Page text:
2019 relocation, 2020 expansion

In 2019, Texas A&M's Plant Pathology and Microbiology Department relocated, bringing the associated research festival to a new, state-of-the-art facility. With this move came access to numerous new instruments, departmental capacities, and opportunities to work on pathosystems requiring on-site plant propagation and environmental containment.

The COVID-19 pandemic of 2020 posed operational challenges to research, but motivated Wet Blänket to advance the discipline of epidemiology: in scholarship, to translate benefits, and to increase the standing of epidemiology in the public view.

2021: Electropenetrography EP, Lucilia phenology LP

In 2021, new projects turned from production to release, including Mukherjee's work with electropenetrography, and Hayter's work on arthropod phenology models. Davis concluded study of in-field fungal inoculum dynamics and turned to in planta dynamics of bacterial inoculum.

Members

students3.jpg Graduate Students in 2020

Current
  • Thomas Chappell – principal investigator, annual reporting, grant writing
  • Roy Davis II – Ph.D. candidate, inoculum dynamics
  • Jensen Hayter – Ph.D. candidate, spatial aspects of phenology and epidemics
  • Manjari Mukherjee – graduate student, microscale virus transmission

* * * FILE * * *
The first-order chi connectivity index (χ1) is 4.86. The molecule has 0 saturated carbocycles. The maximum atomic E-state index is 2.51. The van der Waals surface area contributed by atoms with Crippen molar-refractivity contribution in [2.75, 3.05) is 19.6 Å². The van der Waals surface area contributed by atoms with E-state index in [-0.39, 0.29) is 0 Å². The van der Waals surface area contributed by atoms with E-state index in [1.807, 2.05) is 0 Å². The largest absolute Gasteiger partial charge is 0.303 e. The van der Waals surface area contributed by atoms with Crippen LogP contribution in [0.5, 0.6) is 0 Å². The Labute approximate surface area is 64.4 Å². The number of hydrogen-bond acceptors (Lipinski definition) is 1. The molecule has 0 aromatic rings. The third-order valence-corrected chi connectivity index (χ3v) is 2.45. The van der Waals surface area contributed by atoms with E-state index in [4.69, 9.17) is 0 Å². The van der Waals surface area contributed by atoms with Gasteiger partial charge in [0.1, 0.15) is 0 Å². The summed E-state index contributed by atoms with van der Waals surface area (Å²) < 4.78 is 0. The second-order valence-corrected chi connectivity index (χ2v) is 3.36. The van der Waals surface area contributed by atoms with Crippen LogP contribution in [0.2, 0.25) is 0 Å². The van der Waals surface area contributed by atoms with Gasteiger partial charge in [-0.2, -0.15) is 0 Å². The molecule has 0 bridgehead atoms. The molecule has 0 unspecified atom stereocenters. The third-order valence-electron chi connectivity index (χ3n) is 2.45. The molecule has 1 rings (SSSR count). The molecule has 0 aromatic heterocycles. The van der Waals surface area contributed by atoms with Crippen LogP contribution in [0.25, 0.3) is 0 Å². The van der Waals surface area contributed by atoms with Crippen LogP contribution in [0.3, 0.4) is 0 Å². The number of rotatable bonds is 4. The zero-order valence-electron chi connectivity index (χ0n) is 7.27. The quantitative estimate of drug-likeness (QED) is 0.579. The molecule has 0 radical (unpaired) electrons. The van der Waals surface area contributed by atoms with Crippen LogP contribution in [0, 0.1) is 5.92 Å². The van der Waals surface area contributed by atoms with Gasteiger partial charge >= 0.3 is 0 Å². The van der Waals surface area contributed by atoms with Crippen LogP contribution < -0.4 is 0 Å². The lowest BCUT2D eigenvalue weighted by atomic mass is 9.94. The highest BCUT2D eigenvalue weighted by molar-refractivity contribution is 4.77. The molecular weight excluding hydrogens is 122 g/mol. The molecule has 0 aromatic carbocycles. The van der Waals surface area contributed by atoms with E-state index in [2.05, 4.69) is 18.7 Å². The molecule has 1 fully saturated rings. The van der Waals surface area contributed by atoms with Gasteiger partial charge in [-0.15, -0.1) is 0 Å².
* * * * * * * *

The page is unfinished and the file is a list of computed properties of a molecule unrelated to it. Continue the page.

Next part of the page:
• Margaret Marlino – undergraduate student, spore movement in soils
Former
  • Emily How – BURS scholar, soil water dynamics
  • Blake Brown – undergraduate student, experimental Fusarium evolution
  • Samuel Owens – undergraduate student, trap design and phenology modeling

Wet Blanket's lineup

Publography (abridged)

Chappell TM, Ward RV, DePolt KT, Roberts PM, Greene JK, Kennedy GG (2020) Cotton Thrips Infestation Predictor: A practical tool for predicting tobacco thrips (Frankliniella fusca) infestation of cotton seedlings in the southeastern United States. Pest Manag. Sci. http://doi.org/10.1002/ps.5954

Chappell TM, Codod CB, Williams BW, Kemerait RC, Culbreath AK, Kennedy GG (2020) Adding Epidemiologically Important Meteorological Data to Peanut Rx, the Risk Assessment Framework for Spotted Wilt of Peanut. Phytopathology 110:1199-1207. http://doi.org/10.1094/PHYTO-11-19-0438-R